What’s the One Tech Item Gen Z & Millennials Would Buy Next?

Millennial research, Millennial insight, Millennial marketing, Gen Z research, Gen Z marketing, Gen Z insight, youth research, youth marketing

We asked 1000 13-34-year-olds to tell us what one device they would buy next, if they could…

Have you heard that the hype over wearables may be ahead of its time? A new AYTM Market Research poll revealed that about three-quarters of consumers over 18-years-old in the U.S. have never purchased a wearable, though nearly half say they are likely to buy a wearable or smart clothing within the next five years. More than a quarter say they aren’t sure if they plan to do so, while another 27.6% say they most likely won’t. The market has clearly not lived up to expectations, with data showing that sales and shipments are slowing.

Wearables aren’t the only hyped-tech-item. We all know what happened to Google Glasses, and though year after year we’re told that virtual reality is going to be big “this year,” the reality is that adoption has been slow. We’ve commented before that young consumers have a bit of tech malaise—used to tech developing at lightning speed, they've been blown away by some of the innovations they’ve seen in their lifetime. But after decades of purchasing life-altering devices, nothing seems able to surprise and amaze them all that much these days; or at least, not much seems to be getting them to buy en masse. So what new (or not so new) devices are they actually interested in owning? In Ypulse’s recent Tech Device Use & Ownership survey, we asked 1000 13-34-year-olds, “What is the one tech item you would buy next if you could?” Here are their top responses:

*These were open-end response questions to allow us to capture the full range of tech items that 13-34-year-olds are interested in owning. As with any qualitative question, the responses include those that are top of mind and those that are most desired. The lists are ordered according to number of responses…

 
 

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The Newsfeed

“As a graphic designer, without the arts being available to me in school I would have been lost as a child and where to take my career path. The fact that schools are cutting art programs is heartbreaking.”—Female, 24, NJ

Applebee’s is putting down the sriracha and giving up on trying to appeal to Millennials. The brand has decided their newer menu items—like a “triple pork bonanza” sandwich—and attempt at a “modern bar and grill” reinvention has “alienate[d]” Boomers and Gen Xers. They’re shutting down more than 130 restaurants and bringing back initiatives from before their attempted “pendulum swing towards millennials,” all-you-can-eat specials and 2-for-$20 deals. Other brands are creating new spin off chains to appeal to fast-casual lovingMillennials, that “[lack] the associated baggage of the old.” (Inc, NPR)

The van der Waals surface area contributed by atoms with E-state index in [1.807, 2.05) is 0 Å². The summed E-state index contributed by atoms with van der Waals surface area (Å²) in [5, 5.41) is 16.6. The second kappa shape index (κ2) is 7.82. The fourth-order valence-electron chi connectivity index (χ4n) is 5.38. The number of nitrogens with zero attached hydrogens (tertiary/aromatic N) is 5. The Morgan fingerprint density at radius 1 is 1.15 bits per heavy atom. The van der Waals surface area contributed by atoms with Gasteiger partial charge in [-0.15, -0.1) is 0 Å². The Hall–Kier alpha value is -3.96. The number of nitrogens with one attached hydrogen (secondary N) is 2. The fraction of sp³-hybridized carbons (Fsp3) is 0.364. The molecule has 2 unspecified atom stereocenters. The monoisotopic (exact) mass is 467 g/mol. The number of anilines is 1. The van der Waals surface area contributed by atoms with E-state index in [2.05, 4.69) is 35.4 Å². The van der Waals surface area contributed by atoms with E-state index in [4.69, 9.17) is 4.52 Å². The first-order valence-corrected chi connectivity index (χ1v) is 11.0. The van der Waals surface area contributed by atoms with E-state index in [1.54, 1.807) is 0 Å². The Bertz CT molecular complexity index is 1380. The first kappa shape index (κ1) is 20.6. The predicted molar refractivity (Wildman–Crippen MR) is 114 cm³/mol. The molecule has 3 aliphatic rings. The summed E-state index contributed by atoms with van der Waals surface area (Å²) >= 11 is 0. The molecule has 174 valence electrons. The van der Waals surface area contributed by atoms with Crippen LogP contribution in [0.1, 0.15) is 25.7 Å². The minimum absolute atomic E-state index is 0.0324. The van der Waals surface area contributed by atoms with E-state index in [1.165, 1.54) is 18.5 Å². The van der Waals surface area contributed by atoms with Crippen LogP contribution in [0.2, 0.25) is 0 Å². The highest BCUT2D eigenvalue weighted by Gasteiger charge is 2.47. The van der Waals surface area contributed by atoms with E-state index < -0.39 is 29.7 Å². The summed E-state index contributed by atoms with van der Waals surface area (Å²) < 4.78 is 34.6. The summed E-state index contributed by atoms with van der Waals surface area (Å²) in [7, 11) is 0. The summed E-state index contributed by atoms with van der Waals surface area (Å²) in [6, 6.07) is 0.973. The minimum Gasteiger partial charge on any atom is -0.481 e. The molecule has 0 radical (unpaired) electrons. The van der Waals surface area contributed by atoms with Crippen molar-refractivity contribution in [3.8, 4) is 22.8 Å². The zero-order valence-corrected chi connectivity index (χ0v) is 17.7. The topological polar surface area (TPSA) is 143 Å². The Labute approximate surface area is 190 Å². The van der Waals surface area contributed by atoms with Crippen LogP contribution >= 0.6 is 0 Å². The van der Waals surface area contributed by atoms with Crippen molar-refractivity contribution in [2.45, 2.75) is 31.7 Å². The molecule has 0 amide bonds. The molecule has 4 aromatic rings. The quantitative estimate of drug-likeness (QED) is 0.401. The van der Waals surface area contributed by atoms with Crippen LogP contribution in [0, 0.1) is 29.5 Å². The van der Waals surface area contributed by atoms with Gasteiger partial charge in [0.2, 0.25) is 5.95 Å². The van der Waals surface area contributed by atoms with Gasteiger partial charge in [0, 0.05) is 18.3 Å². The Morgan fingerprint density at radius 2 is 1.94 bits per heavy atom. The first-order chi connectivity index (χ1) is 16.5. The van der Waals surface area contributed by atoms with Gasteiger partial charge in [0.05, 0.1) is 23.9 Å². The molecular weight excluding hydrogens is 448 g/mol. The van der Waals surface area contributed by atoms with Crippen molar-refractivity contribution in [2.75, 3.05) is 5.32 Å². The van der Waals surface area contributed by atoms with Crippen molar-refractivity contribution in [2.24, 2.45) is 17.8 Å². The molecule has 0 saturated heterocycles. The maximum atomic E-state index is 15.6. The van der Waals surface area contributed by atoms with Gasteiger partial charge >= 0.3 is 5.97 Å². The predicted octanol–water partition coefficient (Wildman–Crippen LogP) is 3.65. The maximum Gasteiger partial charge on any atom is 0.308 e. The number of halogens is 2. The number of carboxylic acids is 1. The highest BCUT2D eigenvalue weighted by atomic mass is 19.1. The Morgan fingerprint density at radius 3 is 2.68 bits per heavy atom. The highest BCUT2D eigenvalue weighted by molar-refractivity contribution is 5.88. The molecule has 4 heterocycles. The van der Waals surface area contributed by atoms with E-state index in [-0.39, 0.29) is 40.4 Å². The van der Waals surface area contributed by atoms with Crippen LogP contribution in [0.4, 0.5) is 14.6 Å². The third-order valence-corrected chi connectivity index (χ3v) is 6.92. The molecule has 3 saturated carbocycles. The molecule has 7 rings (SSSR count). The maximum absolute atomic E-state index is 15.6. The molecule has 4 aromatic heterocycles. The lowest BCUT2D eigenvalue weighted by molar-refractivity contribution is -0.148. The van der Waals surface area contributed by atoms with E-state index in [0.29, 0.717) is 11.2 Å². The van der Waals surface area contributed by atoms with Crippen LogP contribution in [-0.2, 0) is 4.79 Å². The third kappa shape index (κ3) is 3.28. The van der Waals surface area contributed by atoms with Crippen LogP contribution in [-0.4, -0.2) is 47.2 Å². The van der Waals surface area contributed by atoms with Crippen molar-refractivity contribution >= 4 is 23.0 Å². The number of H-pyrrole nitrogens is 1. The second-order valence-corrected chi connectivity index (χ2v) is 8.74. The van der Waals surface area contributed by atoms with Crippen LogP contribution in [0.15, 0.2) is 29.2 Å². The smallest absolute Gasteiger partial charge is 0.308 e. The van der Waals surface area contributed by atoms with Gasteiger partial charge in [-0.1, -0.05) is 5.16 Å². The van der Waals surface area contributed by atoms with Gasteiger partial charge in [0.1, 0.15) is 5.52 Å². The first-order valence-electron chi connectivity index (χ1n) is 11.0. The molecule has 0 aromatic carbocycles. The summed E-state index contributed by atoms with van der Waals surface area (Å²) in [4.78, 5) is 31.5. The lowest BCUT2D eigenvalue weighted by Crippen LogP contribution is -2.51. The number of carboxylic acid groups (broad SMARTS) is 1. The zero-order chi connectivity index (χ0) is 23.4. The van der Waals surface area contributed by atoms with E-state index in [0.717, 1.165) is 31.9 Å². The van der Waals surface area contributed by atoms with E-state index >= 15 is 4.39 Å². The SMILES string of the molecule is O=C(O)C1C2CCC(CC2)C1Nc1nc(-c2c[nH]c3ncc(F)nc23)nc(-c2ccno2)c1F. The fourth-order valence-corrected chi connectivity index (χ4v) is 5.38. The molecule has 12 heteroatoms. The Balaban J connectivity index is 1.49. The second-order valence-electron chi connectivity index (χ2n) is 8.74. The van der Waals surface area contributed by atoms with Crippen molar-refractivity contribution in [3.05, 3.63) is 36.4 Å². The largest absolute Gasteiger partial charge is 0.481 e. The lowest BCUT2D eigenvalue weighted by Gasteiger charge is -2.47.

Adults-only ball pits, bouncy houses, and giant slides are sweeping the U.K. Millennials seeking a break from adulthood are flocking to places like Wacky World’s “massive bouncy-castle obstacle course,” which started out as a children’s event. The founder received so many requests that now every event has an 18-and-over slot, and has expanded to 19 cities. This “trend for arrested development activities” is caused by nostalgia, but the influx of marketing and branding leveraging the emotion could be popularizing these playgrounds for adults. (The Guardian)

Facebook is responding to the trend of asking for birthday charitable donations by integrating it right into the platform. Users in the U.S. can now trade in all the “HBD”s they get on Facebook for donations to the cause of their choice: well-wishers will be notified of the birthday along with the selected non-profit, and get the chance to donate. Facebook will ask users which charity they wish to dedicate their day to two weeks in advance, allowing them to choose from 750,000 organizations. (TNW)

Appear Here is the Airbnb of pop-up shops, giving brands their perfect temporary store for the new era of retail. The company finds short term retail space, and has worked with big-name brands like Nike and Net-a-Porter to open “experimental activations” or “test new products.” As brick-and-mortar continues to suffer and long-term stores close, Appear Here says physical retail is still needed, but to “tell a story.” The pop-up industry was valued at $50 billion in 2015, and provides a more low-risk, flexible option to avoid the retail wasteland. (Glossy)

Millennials & Gen Z are turning a profit online and on mobile by re-selling their retail. Thredup, Poshmark, and Depop are just a few of the most popular brands cashing in on the resale economy’s $18 billion market, and some shoppers say they are making $300 a week on the platforms. Some are also using social to sell, often in conjunction with apps or sites, including Snapchat, Facebook Groups, and Instagram. College students on a budget are reportedly especially drawn to resale, thanks to convenience, value, and access to luxury at a lower price. (FN)

“Adult means being entirely independent. I pay my own bills, make all decisions in my life, and feel very in control.”—Male, 20, NY

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